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Belgium Lost Frequencies (02/2020)

Urban Relics

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My preference usually goes to industrial sites with a lot of rust and decay. This one has none of that. Nevertheless I was very glad to get a chance to see this. I was invited to have a look around by a friend who used to work here. For a short amount of time the place could be visited 'the urbex way'. Unfortunately due to a few vandalist idiots that is no longer possible. It is now tightly sealed an put under alarm. There is also a guardian on the premisses. Apparently the antennas are still under electrical current and are extremely dangerous... Anywho, this is what I took away from my visit there. Enjoy!

A bit of history:

As early as the late 1930s, the then National Institute for Radio Broadcasting (NIR) was aware that the predecessor of this broadcasting station no longer met the needs. However, plans for a new station had to be postponed until after World War II. In 1946 plans were drawn and five years later the foundation stone of the new building was laid. King Baudouin inaugurated the new project in 1952. The new broadcasting station was designed specifically for the national and international radio broadcasts of the public service broadcaster. At that time, there were still many Belgians in Africa and other parts of the world. In order to maintain their relationship with the fatherland, broadcasts from here were sent over the short wave. The transmitters had a power of 100 kW. The transmission system then was amplitude modulation (AM). Frequency modulation (FM) was still very experimental at the time and there were hardly any FM receivers. Three transmission masts were erected on the surrounding site: a 225-meter mast, a 165-meter mast and a 90-meter mast as backup. The short wave antennas are directed to a specific area. The best and most antennas were placed in the direction of Central Africa. They were curtain antennas (a complex wire web stretched on self-supporting masts). For the other areas (North and South America and Asia), cheaper window antennas were built that were less efficient. Over the years the transmission equipment was regularly updated. But technology never stands still. What was high-tech in 1952 has now, barely 60 years later, become industrial archeology. To reach Belgians abroad, the internet now offers a much more efficient solution. The outdated channels were no longer used Short-wave broadcasts were discontinued in 2001 and 10 years later, the VRT also stopped broadcasting in medium wave, and the once imposing building will soon make way for a new hospital complex.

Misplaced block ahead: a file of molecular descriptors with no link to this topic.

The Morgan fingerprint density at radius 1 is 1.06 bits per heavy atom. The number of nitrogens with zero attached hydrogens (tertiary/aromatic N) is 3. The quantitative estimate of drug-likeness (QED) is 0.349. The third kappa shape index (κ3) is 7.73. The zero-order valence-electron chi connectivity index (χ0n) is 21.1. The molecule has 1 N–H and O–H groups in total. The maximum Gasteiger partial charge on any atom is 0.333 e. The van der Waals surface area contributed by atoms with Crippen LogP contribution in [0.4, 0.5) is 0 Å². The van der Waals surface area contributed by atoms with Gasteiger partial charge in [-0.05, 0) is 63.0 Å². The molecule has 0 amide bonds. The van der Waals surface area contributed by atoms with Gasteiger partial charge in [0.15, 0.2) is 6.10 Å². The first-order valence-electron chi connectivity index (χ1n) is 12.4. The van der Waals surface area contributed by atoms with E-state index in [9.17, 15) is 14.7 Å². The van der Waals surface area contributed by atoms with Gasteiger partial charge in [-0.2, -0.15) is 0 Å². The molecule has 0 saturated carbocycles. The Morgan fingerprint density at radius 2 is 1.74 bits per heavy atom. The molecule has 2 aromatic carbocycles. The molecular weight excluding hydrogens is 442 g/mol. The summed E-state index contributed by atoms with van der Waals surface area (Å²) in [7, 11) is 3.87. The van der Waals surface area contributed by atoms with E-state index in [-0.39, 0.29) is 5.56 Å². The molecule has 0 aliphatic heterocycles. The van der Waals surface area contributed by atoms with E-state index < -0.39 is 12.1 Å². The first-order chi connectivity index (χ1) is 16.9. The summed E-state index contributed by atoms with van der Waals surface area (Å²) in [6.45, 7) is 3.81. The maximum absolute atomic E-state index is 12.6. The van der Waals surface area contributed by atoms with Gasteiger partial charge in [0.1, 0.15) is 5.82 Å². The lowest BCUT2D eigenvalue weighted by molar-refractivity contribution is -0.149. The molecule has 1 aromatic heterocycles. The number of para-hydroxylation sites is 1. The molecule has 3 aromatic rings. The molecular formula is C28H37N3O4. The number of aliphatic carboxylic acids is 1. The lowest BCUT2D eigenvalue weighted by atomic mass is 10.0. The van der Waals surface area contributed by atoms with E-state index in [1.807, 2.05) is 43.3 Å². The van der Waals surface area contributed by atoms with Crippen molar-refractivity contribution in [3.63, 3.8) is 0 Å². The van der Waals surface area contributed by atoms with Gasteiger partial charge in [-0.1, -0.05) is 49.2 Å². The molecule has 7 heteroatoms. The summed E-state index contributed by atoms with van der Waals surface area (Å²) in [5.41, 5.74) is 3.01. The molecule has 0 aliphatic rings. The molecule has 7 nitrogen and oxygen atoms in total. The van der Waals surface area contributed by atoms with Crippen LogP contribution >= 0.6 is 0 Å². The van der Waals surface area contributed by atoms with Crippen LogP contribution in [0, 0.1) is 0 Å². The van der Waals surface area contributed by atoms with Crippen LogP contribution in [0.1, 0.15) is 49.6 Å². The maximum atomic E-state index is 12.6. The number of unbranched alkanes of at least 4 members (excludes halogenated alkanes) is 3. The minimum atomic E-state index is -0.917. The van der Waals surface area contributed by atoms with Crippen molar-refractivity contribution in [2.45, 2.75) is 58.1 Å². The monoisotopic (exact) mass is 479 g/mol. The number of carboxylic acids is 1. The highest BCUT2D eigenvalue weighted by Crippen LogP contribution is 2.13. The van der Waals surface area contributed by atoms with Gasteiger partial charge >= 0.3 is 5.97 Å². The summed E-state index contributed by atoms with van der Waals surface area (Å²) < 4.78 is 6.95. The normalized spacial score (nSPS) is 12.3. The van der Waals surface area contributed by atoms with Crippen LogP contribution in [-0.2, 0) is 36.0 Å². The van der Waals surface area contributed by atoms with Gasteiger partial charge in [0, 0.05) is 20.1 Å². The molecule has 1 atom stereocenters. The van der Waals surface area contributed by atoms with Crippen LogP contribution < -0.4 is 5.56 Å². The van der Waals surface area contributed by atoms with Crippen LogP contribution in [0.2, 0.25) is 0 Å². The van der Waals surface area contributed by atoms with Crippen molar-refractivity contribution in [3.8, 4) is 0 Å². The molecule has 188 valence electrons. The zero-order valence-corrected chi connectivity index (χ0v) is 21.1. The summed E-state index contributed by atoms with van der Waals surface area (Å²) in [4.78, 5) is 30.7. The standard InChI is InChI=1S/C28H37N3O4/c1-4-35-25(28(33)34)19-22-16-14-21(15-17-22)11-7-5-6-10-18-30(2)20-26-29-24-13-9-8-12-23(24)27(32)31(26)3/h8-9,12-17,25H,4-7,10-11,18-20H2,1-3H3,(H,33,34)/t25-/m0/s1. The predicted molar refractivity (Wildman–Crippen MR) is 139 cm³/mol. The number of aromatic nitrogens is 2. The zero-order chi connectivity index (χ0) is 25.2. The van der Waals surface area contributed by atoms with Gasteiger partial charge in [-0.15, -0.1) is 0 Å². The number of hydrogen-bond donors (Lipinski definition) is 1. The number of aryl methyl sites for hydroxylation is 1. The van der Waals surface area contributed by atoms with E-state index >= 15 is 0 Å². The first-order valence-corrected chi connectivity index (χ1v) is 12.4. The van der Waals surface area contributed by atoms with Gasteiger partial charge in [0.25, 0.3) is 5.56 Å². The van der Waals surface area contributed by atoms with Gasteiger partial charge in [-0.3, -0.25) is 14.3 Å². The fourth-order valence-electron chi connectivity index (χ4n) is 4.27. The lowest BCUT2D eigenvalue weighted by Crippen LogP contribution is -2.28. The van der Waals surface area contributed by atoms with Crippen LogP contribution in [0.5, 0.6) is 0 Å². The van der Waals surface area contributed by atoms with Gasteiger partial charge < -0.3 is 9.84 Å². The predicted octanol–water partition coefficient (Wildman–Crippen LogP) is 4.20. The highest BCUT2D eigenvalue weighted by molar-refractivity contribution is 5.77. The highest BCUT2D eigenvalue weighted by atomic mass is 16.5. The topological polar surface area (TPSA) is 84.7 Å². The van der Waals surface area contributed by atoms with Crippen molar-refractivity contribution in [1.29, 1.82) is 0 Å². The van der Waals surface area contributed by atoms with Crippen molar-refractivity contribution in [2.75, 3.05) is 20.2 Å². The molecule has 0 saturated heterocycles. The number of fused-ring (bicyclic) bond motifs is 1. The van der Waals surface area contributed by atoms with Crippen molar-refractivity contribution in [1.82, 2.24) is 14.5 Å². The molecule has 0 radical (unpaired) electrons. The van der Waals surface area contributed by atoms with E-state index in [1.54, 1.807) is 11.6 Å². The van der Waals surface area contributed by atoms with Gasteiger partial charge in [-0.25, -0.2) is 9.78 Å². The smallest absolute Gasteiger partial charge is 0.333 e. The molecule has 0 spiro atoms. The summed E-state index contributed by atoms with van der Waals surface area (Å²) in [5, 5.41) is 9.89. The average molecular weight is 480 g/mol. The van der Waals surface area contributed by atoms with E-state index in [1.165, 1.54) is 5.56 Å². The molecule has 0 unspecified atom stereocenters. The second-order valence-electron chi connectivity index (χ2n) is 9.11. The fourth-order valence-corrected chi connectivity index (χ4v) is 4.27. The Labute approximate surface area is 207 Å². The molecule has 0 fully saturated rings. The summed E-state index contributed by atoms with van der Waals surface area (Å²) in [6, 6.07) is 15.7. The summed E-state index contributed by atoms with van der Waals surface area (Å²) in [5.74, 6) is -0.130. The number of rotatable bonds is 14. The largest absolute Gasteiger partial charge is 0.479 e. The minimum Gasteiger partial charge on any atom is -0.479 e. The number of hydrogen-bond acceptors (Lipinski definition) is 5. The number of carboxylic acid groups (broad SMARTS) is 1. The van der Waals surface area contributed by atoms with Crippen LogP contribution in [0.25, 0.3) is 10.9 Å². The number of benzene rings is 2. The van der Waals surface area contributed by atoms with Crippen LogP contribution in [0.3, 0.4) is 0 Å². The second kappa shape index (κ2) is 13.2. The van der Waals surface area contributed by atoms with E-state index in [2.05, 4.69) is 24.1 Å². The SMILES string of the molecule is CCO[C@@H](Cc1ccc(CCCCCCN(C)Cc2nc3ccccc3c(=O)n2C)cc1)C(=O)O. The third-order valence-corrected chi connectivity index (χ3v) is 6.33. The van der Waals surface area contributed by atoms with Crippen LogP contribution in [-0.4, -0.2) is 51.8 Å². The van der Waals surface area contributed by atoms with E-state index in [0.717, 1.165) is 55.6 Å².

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That's it! Thanks for watching. (y)
 

AndyK!

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Love this place, glad you managed to bag a visit! Nice to see the radio room / sound room has been tidied up too, it was a bit of a mess when we went unfortunately - and looks great now!
 

obscureserenity

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Stunning place and beautifully captured! Shame there's a small number of idiots who ruin it for the rest of us!
 
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